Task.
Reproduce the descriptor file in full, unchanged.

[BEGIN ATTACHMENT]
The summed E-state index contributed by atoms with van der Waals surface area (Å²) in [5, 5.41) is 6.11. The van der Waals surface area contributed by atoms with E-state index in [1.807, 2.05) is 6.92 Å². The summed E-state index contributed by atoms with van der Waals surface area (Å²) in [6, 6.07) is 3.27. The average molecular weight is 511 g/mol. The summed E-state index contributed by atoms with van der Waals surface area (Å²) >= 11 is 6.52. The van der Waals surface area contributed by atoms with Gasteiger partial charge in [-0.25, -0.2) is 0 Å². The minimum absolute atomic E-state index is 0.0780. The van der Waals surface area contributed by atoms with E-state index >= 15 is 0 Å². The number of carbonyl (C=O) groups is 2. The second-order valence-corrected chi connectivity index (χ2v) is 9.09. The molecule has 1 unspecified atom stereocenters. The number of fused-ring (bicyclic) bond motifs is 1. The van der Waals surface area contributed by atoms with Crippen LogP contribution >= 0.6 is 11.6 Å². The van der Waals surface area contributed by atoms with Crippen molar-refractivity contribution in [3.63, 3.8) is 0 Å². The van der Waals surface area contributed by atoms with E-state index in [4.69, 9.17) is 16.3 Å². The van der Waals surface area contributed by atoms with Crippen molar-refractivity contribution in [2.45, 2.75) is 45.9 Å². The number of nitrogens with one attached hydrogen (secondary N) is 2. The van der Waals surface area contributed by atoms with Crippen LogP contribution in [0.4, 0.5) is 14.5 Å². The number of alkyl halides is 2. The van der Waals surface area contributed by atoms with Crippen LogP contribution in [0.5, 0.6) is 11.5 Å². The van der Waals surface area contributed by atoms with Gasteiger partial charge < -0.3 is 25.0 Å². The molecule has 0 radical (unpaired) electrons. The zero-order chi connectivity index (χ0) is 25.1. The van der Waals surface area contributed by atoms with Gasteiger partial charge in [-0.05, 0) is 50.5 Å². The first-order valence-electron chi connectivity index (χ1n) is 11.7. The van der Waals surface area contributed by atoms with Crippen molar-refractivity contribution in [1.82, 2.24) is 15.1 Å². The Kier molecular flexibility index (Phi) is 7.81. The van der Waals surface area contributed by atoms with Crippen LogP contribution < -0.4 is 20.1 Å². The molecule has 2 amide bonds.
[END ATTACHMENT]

The summed E-state index contributed by atoms with van der Waals surface area (Å²) in [5, 5.41) is 6.11. The van der Waals surface area contributed by atoms with E-state index in [1.807, 2.05) is 6.92 Å². The summed E-state index contributed by atoms with van der Waals surface area (Å²) in [6, 6.07) is 3.27. The average molecular weight is 511 g/mol. The summed E-state index contributed by atoms with van der Waals surface area (Å²) >= 11 is 6.52. The van der Waals surface area contributed by atoms with Gasteiger partial charge in [-0.25, -0.2) is 0 Å². The minimum absolute atomic E-state index is 0.0780. The van der Waals surface area contributed by atoms with E-state index >= 15 is 0 Å². The number of carbonyl (C=O) groups is 2. The second-order valence-corrected chi connectivity index (χ2v) is 9.09. The molecule has 1 unspecified atom stereocenters. The number of fused-ring (bicyclic) bond motifs is 1. The van der Waals surface area contributed by atoms with Crippen LogP contribution >= 0.6 is 11.6 Å². The van der Waals surface area contributed by atoms with Crippen molar-refractivity contribution in [3.63, 3.8) is 0 Å². The van der Waals surface area contributed by atoms with E-state index in [4.69, 9.17) is 16.3 Å². The van der Waals surface area contributed by atoms with Crippen molar-refractivity contribution in [2.45, 2.75) is 45.9 Å². The number of nitrogens with one attached hydrogen (secondary N) is 2. The van der Waals surface area contributed by atoms with Crippen LogP contribution in [0.4, 0.5) is 14.5 Å². The number of alkyl halides is 2. The van der Waals surface area contributed by atoms with Crippen LogP contribution in [0.5, 0.6) is 11.5 Å². The van der Waals surface area contributed by atoms with Gasteiger partial charge < -0.3 is 25.0 Å². The molecule has 0 radical (unpaired) electrons. The zero-order chi connectivity index (χ0) is 25.1. The van der Waals surface area contributed by atoms with Gasteiger partial charge in [-0.05, 0) is 50.5 Å². The first-order valence-electron chi connectivity index (χ1n) is 11.7. The van der Waals surface area contributed by atoms with Crippen molar-refractivity contribution in [1.82, 2.24) is 15.1 Å². The Kier molecular flexibility index (Phi) is 7.81. The van der Waals surface area contributed by atoms with Crippen LogP contribution < -0.4 is 20.1 Å². The molecule has 2 amide bonds.